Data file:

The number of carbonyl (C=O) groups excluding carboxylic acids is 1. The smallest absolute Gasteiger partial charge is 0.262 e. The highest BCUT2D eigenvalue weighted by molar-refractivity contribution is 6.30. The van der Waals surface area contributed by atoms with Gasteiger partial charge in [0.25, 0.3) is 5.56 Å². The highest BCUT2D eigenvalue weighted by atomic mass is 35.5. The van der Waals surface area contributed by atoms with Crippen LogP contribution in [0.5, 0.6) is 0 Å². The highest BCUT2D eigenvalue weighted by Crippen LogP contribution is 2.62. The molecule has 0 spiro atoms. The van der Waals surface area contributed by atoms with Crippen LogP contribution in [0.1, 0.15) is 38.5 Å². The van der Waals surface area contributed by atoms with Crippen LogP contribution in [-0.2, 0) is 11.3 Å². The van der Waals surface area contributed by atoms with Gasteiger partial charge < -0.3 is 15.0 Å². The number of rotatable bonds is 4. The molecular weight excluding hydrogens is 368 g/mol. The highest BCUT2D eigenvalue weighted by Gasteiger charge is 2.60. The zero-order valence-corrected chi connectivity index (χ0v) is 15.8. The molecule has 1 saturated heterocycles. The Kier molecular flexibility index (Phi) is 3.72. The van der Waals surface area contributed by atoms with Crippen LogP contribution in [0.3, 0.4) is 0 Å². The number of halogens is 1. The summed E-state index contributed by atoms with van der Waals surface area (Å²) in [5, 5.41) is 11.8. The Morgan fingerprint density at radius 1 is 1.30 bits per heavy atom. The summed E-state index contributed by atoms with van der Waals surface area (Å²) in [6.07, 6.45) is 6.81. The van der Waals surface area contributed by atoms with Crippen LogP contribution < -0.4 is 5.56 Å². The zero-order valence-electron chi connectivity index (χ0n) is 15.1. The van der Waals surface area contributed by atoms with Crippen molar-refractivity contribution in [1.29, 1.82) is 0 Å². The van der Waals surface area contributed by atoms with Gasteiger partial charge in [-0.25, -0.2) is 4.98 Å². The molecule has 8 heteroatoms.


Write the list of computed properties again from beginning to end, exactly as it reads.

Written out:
The number of carbonyl (C=O) groups excluding carboxylic acids is 1. The smallest absolute Gasteiger partial charge is 0.262 e. The highest BCUT2D eigenvalue weighted by molar-refractivity contribution is 6.30. The van der Waals surface area contributed by atoms with Gasteiger partial charge in [0.25, 0.3) is 5.56 Å². The highest BCUT2D eigenvalue weighted by atomic mass is 35.5. The van der Waals surface area contributed by atoms with Crippen LogP contribution in [0.5, 0.6) is 0 Å². The highest BCUT2D eigenvalue weighted by Crippen LogP contribution is 2.62. The molecule has 0 spiro atoms. The van der Waals surface area contributed by atoms with Crippen LogP contribution in [0.1, 0.15) is 38.5 Å². The van der Waals surface area contributed by atoms with Crippen LogP contribution in [-0.2, 0) is 11.3 Å². The van der Waals surface area contributed by atoms with Gasteiger partial charge < -0.3 is 15.0 Å². The number of rotatable bonds is 4. The molecular weight excluding hydrogens is 368 g/mol. The highest BCUT2D eigenvalue weighted by Gasteiger charge is 2.60. The zero-order valence-corrected chi connectivity index (χ0v) is 15.8. The molecule has 1 saturated heterocycles. The Kier molecular flexibility index (Phi) is 3.72. The van der Waals surface area contributed by atoms with Crippen LogP contribution in [0.3, 0.4) is 0 Å². The number of halogens is 1. The summed E-state index contributed by atoms with van der Waals surface area (Å²) in [5, 5.41) is 11.8. The Morgan fingerprint density at radius 1 is 1.30 bits per heavy atom. The summed E-state index contributed by atoms with van der Waals surface area (Å²) in [6.07, 6.45) is 6.81. The van der Waals surface area contributed by atoms with Crippen LogP contribution < -0.4 is 5.56 Å². The zero-order valence-electron chi connectivity index (χ0n) is 15.1. The van der Waals surface area contributed by atoms with Crippen molar-refractivity contribution in [1.29, 1.82) is 0 Å². The van der Waals surface area contributed by atoms with Gasteiger partial charge in [-0.25, -0.2) is 4.98 Å². The molecule has 8 heteroatoms.